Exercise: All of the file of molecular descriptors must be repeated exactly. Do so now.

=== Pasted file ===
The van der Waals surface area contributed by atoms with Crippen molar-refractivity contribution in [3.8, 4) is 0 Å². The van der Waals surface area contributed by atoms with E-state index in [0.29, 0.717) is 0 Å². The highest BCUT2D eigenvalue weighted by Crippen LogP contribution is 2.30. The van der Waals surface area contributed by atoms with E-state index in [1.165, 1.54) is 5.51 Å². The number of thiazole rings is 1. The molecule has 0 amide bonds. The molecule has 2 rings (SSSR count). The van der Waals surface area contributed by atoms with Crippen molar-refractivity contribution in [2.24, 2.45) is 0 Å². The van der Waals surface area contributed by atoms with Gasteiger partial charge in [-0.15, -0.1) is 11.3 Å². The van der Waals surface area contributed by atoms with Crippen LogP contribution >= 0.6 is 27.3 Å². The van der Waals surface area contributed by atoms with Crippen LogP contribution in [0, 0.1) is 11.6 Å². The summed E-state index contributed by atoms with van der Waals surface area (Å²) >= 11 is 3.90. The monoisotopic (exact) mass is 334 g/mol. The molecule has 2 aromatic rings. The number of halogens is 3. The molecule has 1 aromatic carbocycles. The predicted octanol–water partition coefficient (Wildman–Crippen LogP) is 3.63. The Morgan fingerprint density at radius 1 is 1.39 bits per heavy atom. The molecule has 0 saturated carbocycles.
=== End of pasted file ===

The van der Waals surface area contributed by atoms with Crippen molar-refractivity contribution in [3.8, 4) is 0 Å². The van der Waals surface area contributed by atoms with E-state index in [0.29, 0.717) is 0 Å². The highest BCUT2D eigenvalue weighted by Crippen LogP contribution is 2.30. The van der Waals surface area contributed by atoms with E-state index in [1.165, 1.54) is 5.51 Å². The number of thiazole rings is 1. The molecule has 0 amide bonds. The molecule has 2 rings (SSSR count). The van der Waals surface area contributed by atoms with Crippen molar-refractivity contribution in [2.24, 2.45) is 0 Å². The van der Waals surface area contributed by atoms with Gasteiger partial charge in [-0.15, -0.1) is 11.3 Å². The van der Waals surface area contributed by atoms with Crippen LogP contribution >= 0.6 is 27.3 Å². The van der Waals surface area contributed by atoms with Crippen LogP contribution in [0, 0.1) is 11.6 Å². The summed E-state index contributed by atoms with van der Waals surface area (Å²) >= 11 is 3.90. The monoisotopic (exact) mass is 334 g/mol. The molecule has 2 aromatic rings. The number of halogens is 3. The molecule has 1 aromatic carbocycles. The predicted octanol–water partition coefficient (Wildman–Crippen LogP) is 3.63. The Morgan fingerprint density at radius 1 is 1.39 bits per heavy atom. The molecule has 0 saturated carbocycles.